Many streambeds in this area have been widened to 30 feet by the occasional flood, though their normal condition may be only a trickle through the streambed.
A call to the General Land Office, which has jurisdiction over state lands, confirmed that the TCEQ is looking at re-classifying streams in Menard, Mason, McCulloch and Kimble Counties.
There are several serious concerns with re-classification.
If carried out to the extent proposed, it converts thousands, possibly hundreds of thousands, of acres in the Edwards Plateau region from private property to state property.
And once the streambeds are state property, the ranches they cross are open to free access by the public. Any place a creek crosses a county road, for instance, anyone can walk or boat from that point up the streambed through the ranch.
The main reason people buy ranches these days is to have privacy and a place that the public can’t access, so the re-classification may have a very negative impact on values of properties that have streams.
Another issue is the due process aspect of re-classifying the streambed with no notice to landowners that their land is being taken by the state – a total violation of constitutional principles of law.
And to assess a fine and demand that the property owner tear out the dam without his having been given prior notice that the land is no longer deemed private further violates all notions of due process.
Finally, there is a legal question of whether the land can be declared state property before it has been surveyed and the boundaries defined by the General Land Office.
We need answers about how and why this is happening and who authorized it.
The western Hill country is affected now; if unchecked, it won’t be long before it spreads everywhere in the state where surface water resources are scarce.
TCEQ Response to "TCEQ Takes Private Property Without Notice Or Hearing"
Zak Covar, Executive Director, TCEQ
Last week's Menard News and Messenger contained an op-ed, “TCEQ Takes Private Property Without Notice or Hearing,” that contains misleading and incorrect allegations of TCEQ taking private property without due process in Kimble County. The TCEQ would like to respectfully provide additional information to help fully understand the facts of this case.
In the West Bear Creek case cited in the article, the TCEQ initiated an investigation based on an anonymous citizen compliant. The complaint alleged an unauthorized impoundment of state water. An on-site investigation was conducted where an on-stream dam and impoundment were observed and documented. TCEQ records were reviewed for the presence of an active water rights permit authorizing the impoundment of state water. No authorization for the impoundment was found.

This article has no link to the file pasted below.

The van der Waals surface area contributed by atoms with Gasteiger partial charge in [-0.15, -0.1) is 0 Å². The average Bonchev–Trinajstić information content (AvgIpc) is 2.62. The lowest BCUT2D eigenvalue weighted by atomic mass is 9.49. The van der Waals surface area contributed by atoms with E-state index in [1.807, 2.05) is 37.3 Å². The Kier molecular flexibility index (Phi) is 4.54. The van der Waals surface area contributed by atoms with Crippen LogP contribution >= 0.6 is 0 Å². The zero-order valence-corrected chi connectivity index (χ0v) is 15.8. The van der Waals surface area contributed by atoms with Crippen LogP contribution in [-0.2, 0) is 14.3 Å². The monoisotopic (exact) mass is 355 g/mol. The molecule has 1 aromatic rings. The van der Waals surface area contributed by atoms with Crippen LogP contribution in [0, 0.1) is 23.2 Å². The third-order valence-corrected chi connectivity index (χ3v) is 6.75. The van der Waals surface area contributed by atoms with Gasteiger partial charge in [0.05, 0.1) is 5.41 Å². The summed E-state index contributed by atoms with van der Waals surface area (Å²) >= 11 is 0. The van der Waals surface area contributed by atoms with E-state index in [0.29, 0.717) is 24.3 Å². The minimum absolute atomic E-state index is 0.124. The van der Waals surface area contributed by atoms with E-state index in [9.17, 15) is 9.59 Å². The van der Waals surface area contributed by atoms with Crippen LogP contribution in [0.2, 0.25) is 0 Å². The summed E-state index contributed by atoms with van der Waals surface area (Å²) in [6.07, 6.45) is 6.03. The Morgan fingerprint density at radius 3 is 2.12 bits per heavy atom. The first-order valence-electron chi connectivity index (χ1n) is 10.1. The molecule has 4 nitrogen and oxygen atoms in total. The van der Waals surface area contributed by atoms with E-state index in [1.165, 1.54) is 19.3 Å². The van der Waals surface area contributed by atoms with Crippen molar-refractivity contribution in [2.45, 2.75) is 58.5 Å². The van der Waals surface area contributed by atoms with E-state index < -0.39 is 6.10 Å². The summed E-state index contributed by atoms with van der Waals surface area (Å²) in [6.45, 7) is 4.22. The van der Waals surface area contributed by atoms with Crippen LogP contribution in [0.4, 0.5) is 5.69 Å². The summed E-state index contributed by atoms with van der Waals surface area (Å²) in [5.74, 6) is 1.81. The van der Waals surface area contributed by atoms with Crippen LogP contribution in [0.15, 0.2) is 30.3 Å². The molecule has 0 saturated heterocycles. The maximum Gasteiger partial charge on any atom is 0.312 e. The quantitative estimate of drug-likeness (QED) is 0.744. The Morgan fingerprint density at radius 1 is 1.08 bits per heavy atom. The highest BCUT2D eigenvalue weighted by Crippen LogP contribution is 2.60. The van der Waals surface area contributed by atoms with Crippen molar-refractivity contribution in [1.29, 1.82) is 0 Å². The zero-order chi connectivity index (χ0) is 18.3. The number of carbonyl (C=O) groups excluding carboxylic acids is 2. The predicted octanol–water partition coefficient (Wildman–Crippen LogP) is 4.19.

Following protocol, TCEQ requested assistance in confirming the navigability of the stream segment from the General Land Office (GLO). The GLO reviewed historical mapping of the stream and other official state records on file for many years. Based on this information, the GLO concluded that the stream segment in question met the definition of a navigable stream. This conclusion did not "reclassify" the stream segment as indicated in the article. Rather the TCEQ was simply verifying the existing navigability status of the segment as part its investigation protocol.
After all information was gathered and evaluated, the TCEQ issued a citation to the responsible party in the West Bear Creek case for impounding state water without a required permit. The TCEQ also offered the responsible party the option of obtaining a water permit to authorize the impoundment of state water. Rather than contesting the assessment of this penalty by requesting an administrative hearing, the responsible party chose to sign the field citation, paid the $875 penalty and then removed the dam. Based on these facts, the complaint investigation is in the process of being closed.
TCEQ takes private property rights seriously and enforces state law and rules accordingly. In this case, no reclassification of navigability status, and no taking of privateproperty occurred.
“Streams and lakes have long since shriveled up in many parts of the state, and now the aquifers — always a backup source during the region’s periodic droughts — are being pumped away at rates that scientists say are both historic and unsustainable.” Read more from the Washington Post. Now California lawmakers are overhauling the state's longstanding "pump-as-you-please" groundwater policy under a package of bills lawmakers recently sent Gov. Jerry Brown. Read about California’s new groundwater rules in the Fort Worth Star Telegram here.
Open to youth ages 8-18, the Picture Your World weekend workshops teach photographic composition and technique through hands-on demonstration, and constructive critique. Participants will produce a visual memory of their day and begin a creative portfolio while experiencing the wonders of the natural environment. Learn more
Fredericksburg SHINES (FBG SHINES), a local organization dedicated to educating the public about sustainable living, will host their second annual Fredericksburg fall tour of homes to spotlight local examples of sustainable, green-living practices. Learn more
The population of Travis County is expected to grow 50% by 2035 for a total of 1,500,000 people. Planning for growth outside of the city limits is critical for the county to continue to thrive in a sustainable manner. As such, Travis County needs your feedback to ensure the County's first comprehensive, long-range Land Water and Transportation Plan reflects local values and priorities. Click here to learn how you can help Travis County plan for future growth.
Hill Country preservationists are calling on state officials to act after Pilot Flying J, the nation’s largest truck stop operator and diesel fuel retailer, broke ground on an environmentally sensitive site in Junction only a few hundred yards from the banks of the North Fork of the Llano River. Read more from the Rivard Report.